Video content is having an upsurge in popularity, particularly when used for talent attraction. We know that Millennials and Gen Z value video content, with 71% of Gen Zs spending 3+ hours watching mobile video content every day. However, video isn’t just about showing how social your company is or getting younger candidates excited about your employer brand - it should be part of a broader strategy to bridge your content gap through storytelling.
Storytelling is a powerful technique when done right, and video is an effective way to do it. Contrary to common belief, great video content isn’t about spending months of time and a big chunk of your budget to create a handful of slick, well-produced videos - it’s about covering a wide range of topics in a format that is most likely to resonate with your candidates.
Here, we take you through the best practices and key things to bear in mind when creating video content for your recruitment channels to ensure you get the most from your efforts.
Go beyond the employee testimonial
Great employee stories offer a real insight into the ins and outs of life at the organisation, and your video stories should do the same. Building an authentic employer brand means not just relying on stock-standard head and shoulders “testimonial” style videos that cover off broad points (e.g. “we love coming to work for the people” or “we have great benefits like flexi-time and working from home on Wednesdays”). Authentic employee stories tell the candidate what it’s really like to work for you, dig into the challenges and successes, and showcase your culture in a meaningful way - it’s “show, don’t tell” in practice.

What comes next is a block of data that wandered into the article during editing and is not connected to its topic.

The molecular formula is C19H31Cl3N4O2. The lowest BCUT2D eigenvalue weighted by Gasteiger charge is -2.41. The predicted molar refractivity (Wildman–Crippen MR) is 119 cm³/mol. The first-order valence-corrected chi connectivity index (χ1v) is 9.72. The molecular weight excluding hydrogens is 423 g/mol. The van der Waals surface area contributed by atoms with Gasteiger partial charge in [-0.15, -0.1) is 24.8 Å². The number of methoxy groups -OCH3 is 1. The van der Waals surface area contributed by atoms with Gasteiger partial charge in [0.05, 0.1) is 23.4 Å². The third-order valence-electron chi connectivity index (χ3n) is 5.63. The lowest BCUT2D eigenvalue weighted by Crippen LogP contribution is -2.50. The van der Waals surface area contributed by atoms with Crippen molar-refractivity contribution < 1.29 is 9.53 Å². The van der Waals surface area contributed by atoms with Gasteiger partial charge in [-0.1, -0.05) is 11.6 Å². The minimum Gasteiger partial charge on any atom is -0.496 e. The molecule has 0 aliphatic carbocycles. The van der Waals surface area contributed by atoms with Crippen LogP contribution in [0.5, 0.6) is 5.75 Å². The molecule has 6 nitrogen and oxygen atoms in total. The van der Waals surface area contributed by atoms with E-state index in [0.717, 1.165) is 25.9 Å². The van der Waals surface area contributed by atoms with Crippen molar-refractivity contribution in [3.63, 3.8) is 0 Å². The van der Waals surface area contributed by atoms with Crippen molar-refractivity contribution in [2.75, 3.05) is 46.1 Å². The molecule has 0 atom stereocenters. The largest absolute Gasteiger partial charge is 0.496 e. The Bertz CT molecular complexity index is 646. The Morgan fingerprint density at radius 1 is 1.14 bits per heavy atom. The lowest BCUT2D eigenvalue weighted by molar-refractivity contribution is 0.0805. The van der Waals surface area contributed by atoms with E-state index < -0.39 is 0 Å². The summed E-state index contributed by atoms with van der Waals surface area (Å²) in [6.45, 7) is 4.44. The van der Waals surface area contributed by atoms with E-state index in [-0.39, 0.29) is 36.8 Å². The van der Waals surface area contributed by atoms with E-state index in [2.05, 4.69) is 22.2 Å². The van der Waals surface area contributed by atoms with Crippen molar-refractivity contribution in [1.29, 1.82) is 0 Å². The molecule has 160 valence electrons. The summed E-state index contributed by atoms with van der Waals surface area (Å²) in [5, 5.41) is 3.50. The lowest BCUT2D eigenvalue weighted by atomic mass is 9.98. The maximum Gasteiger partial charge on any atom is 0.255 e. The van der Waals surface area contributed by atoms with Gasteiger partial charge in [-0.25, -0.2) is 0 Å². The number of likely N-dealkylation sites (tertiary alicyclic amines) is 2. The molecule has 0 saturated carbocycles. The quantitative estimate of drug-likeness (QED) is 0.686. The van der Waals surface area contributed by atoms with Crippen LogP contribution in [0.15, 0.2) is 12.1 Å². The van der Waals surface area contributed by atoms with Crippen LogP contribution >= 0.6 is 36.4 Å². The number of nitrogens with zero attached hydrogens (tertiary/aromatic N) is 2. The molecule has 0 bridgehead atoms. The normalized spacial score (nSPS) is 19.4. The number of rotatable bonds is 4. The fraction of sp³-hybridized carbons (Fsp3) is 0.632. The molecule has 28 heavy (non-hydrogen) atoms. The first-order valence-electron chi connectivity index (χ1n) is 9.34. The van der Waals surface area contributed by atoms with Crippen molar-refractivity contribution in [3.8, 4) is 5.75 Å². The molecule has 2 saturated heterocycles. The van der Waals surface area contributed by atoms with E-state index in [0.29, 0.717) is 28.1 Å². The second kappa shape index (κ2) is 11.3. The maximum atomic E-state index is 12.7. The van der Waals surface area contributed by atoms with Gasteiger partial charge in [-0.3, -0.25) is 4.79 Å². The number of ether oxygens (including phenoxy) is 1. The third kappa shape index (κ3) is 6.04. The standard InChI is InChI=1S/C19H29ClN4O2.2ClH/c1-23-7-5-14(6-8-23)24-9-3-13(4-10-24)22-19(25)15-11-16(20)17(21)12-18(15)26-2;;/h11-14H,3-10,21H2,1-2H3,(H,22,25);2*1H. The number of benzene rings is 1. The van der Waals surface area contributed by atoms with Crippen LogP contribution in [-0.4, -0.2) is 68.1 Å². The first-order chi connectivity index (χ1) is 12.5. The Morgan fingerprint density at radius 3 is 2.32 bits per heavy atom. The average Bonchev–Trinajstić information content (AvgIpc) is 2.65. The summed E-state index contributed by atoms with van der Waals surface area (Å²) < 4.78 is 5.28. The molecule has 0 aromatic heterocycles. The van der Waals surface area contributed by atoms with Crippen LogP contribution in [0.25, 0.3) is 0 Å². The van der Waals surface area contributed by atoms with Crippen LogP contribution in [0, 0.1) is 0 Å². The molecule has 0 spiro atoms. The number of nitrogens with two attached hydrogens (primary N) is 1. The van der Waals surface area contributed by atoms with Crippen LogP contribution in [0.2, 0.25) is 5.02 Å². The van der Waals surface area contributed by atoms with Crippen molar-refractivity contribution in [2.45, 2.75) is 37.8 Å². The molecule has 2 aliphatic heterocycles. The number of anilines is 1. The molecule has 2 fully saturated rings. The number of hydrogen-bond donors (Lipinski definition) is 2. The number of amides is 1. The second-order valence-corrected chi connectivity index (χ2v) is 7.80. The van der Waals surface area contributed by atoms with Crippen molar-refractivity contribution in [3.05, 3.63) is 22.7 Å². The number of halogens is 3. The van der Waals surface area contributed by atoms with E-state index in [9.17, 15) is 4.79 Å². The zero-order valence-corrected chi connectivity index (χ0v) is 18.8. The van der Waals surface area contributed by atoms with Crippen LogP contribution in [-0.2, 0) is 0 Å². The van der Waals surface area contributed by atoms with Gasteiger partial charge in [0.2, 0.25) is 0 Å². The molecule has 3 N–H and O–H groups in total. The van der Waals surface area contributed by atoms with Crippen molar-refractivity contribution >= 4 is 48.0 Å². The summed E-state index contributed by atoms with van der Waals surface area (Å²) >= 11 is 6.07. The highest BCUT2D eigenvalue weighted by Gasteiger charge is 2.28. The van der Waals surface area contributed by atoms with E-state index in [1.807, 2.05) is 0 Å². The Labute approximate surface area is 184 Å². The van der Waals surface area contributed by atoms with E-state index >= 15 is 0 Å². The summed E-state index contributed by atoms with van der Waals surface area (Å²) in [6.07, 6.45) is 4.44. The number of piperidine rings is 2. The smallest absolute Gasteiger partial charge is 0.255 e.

For example, in the financial services sector, candidates’ top priorities are:
- Being competitively or intellectually challenged
- Having work/life balance
- An international career
To make the most of video content, a financial services or banking organisation should make sure they cover off topics like what kinds of projects candidates could expect to work on, the most rewarding project someone has worked on, and what kinds of opportunities to travel exist in the department.
Here’s an example from Citi covering international travel:
Additionally, your video stories should cover topics from application advice to what it’s like to participate in your company’s networking groups. Candidates will have different concerns across their journey, and it’s important to make sure you provide information about all of them. Here is an example from Michael at law firm Herbert Smith Freehills, answering a candidate’s question about what his relationship with his colleagues is like.
Include concrete details and talk about meaningful challenges
When researching what it’s like to work at your organisation, candidates want to get the full picture. It’s just as important to be honest about the challenges they’ll face in their role as it is about the perks and benefits they’ll receive. And be sure to include concrete details and specifics. For example, instead of “we have a great, collaborative culture here”, talk about a time when your colleagues all pitched in at the 11th hour to help you deliver a difficult project to spec and on time.
Showing these types of challenges is more likely to persuade candidates, and sharing them as employee stories is the most credible way to do it. It also helps candidates who aren’t a good fit to deselect out of the process, freeing up HR time to engage with the most appropriate candidates.
Here’s an example from Dolly, an associate at law firm Clifford Chance in London.
Sharing details and showing the challenges in an authentic way adds credibility to your employer brand, and using video allows you to show the “real deal” rather than just the glossy sales pitch. This helps companies minimise churn as candidates come into their roles with a better sense of what the job is really about. For example, it can help manage the (mis)expectations that people often have when taking on a new sales role.
Here, Alexandra, a field sales rep from Coca Cola, talks about what it’s really like to work for the multinational corporation - her video stands out as it feels like you’re at work with her.
Video content shouldn’t feel ‘corporate’ or professionally shot
Particularly in more corporate organisations, the temptation to splash out a bit of budget to hire a professional videographer and develop a set of 3-4 very polished videos is high. The most persuasive videos are the ones that come from employees themselves, and it’s easy to shoot great-looking footage without spending a lot of budget on professional videographers.